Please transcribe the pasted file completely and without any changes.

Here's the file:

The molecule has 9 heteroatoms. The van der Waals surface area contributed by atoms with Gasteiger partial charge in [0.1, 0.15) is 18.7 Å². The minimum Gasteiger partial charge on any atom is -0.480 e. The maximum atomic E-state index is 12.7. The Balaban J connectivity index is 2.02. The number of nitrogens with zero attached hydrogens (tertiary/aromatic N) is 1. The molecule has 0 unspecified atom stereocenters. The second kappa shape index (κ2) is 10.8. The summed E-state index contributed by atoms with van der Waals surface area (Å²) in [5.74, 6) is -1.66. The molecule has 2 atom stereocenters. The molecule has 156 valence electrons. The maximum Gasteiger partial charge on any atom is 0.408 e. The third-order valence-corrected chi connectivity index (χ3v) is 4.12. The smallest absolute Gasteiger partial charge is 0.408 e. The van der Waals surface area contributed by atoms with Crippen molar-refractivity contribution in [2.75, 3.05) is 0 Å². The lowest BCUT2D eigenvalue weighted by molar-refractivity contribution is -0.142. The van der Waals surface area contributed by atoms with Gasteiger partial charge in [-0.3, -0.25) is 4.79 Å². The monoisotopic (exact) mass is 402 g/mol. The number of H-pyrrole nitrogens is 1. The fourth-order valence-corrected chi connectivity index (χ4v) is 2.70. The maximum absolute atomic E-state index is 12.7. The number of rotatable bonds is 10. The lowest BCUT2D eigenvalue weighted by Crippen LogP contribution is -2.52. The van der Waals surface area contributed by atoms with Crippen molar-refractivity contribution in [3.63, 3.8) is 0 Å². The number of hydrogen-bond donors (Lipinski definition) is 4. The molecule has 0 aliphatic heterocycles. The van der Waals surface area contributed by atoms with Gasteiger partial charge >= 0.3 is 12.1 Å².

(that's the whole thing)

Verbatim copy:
The molecule has 9 heteroatoms. The van der Waals surface area contributed by atoms with Gasteiger partial charge in [0.1, 0.15) is 18.7 Å². The minimum Gasteiger partial charge on any atom is -0.480 e. The maximum atomic E-state index is 12.7. The Balaban J connectivity index is 2.02. The number of nitrogens with zero attached hydrogens (tertiary/aromatic N) is 1. The molecule has 0 unspecified atom stereocenters. The second kappa shape index (κ2) is 10.8. The summed E-state index contributed by atoms with van der Waals surface area (Å²) in [5.74, 6) is -1.66. The molecule has 2 atom stereocenters. The molecule has 156 valence electrons. The maximum Gasteiger partial charge on any atom is 0.408 e. The third-order valence-corrected chi connectivity index (χ3v) is 4.12. The smallest absolute Gasteiger partial charge is 0.408 e. The van der Waals surface area contributed by atoms with Crippen molar-refractivity contribution in [2.75, 3.05) is 0 Å². The lowest BCUT2D eigenvalue weighted by molar-refractivity contribution is -0.142. The van der Waals surface area contributed by atoms with Gasteiger partial charge in [-0.3, -0.25) is 4.79 Å². The monoisotopic (exact) mass is 402 g/mol. The number of H-pyrrole nitrogens is 1. The fourth-order valence-corrected chi connectivity index (χ4v) is 2.70. The maximum absolute atomic E-state index is 12.7. The number of rotatable bonds is 10. The lowest BCUT2D eigenvalue weighted by Crippen LogP contribution is -2.52. The van der Waals surface area contributed by atoms with Crippen molar-refractivity contribution in [3.63, 3.8) is 0 Å². The number of hydrogen-bond donors (Lipinski definition) is 4. The molecule has 0 aliphatic heterocycles. The van der Waals surface area contributed by atoms with Gasteiger partial charge >= 0.3 is 12.1 Å².